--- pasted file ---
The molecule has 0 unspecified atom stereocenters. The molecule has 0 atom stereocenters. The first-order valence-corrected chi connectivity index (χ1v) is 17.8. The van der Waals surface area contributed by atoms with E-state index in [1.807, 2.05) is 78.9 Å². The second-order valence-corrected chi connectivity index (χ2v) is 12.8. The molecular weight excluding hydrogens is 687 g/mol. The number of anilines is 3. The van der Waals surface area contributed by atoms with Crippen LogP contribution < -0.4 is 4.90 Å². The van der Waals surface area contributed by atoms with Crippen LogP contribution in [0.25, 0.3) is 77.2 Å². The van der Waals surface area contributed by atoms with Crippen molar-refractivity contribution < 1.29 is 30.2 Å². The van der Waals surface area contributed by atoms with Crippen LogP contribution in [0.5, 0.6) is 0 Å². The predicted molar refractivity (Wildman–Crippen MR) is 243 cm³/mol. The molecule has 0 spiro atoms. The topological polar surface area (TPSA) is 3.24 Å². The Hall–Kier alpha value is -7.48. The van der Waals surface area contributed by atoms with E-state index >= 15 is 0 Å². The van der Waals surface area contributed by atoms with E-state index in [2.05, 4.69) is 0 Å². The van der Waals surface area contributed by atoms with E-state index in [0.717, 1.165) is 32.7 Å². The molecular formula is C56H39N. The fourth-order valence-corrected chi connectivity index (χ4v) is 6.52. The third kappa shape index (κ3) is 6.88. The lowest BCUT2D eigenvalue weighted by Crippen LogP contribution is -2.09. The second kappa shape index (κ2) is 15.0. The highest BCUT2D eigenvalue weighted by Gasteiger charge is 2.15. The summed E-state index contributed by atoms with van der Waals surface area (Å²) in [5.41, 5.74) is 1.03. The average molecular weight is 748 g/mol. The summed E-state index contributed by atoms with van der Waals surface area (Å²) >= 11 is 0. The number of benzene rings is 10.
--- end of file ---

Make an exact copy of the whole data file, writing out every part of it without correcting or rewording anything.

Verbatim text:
The molecule has 0 unspecified atom stereocenters. The molecule has 0 atom stereocenters. The first-order valence-corrected chi connectivity index (χ1v) is 17.8. The van der Waals surface area contributed by atoms with E-state index in [1.807, 2.05) is 78.9 Å². The second-order valence-corrected chi connectivity index (χ2v) is 12.8. The molecular weight excluding hydrogens is 687 g/mol. The number of anilines is 3. The van der Waals surface area contributed by atoms with Crippen LogP contribution < -0.4 is 4.90 Å². The van der Waals surface area contributed by atoms with Crippen LogP contribution in [0.25, 0.3) is 77.2 Å². The van der Waals surface area contributed by atoms with Crippen molar-refractivity contribution < 1.29 is 30.2 Å². The van der Waals surface area contributed by atoms with Crippen LogP contribution in [0.5, 0.6) is 0 Å². The predicted molar refractivity (Wildman–Crippen MR) is 243 cm³/mol. The molecule has 0 spiro atoms. The topological polar surface area (TPSA) is 3.24 Å². The Hall–Kier alpha value is -7.48. The van der Waals surface area contributed by atoms with E-state index >= 15 is 0 Å². The van der Waals surface area contributed by atoms with E-state index in [2.05, 4.69) is 0 Å². The van der Waals surface area contributed by atoms with E-state index in [0.717, 1.165) is 32.7 Å². The molecular formula is C56H39N. The fourth-order valence-corrected chi connectivity index (χ4v) is 6.52. The third kappa shape index (κ3) is 6.88. The lowest BCUT2D eigenvalue weighted by Crippen LogP contribution is -2.09. The second kappa shape index (κ2) is 15.0. The highest BCUT2D eigenvalue weighted by Gasteiger charge is 2.15. The summed E-state index contributed by atoms with van der Waals surface area (Å²) in [5.41, 5.74) is 1.03. The average molecular weight is 748 g/mol. The summed E-state index contributed by atoms with van der Waals surface area (Å²) >= 11 is 0. The number of benzene rings is 10.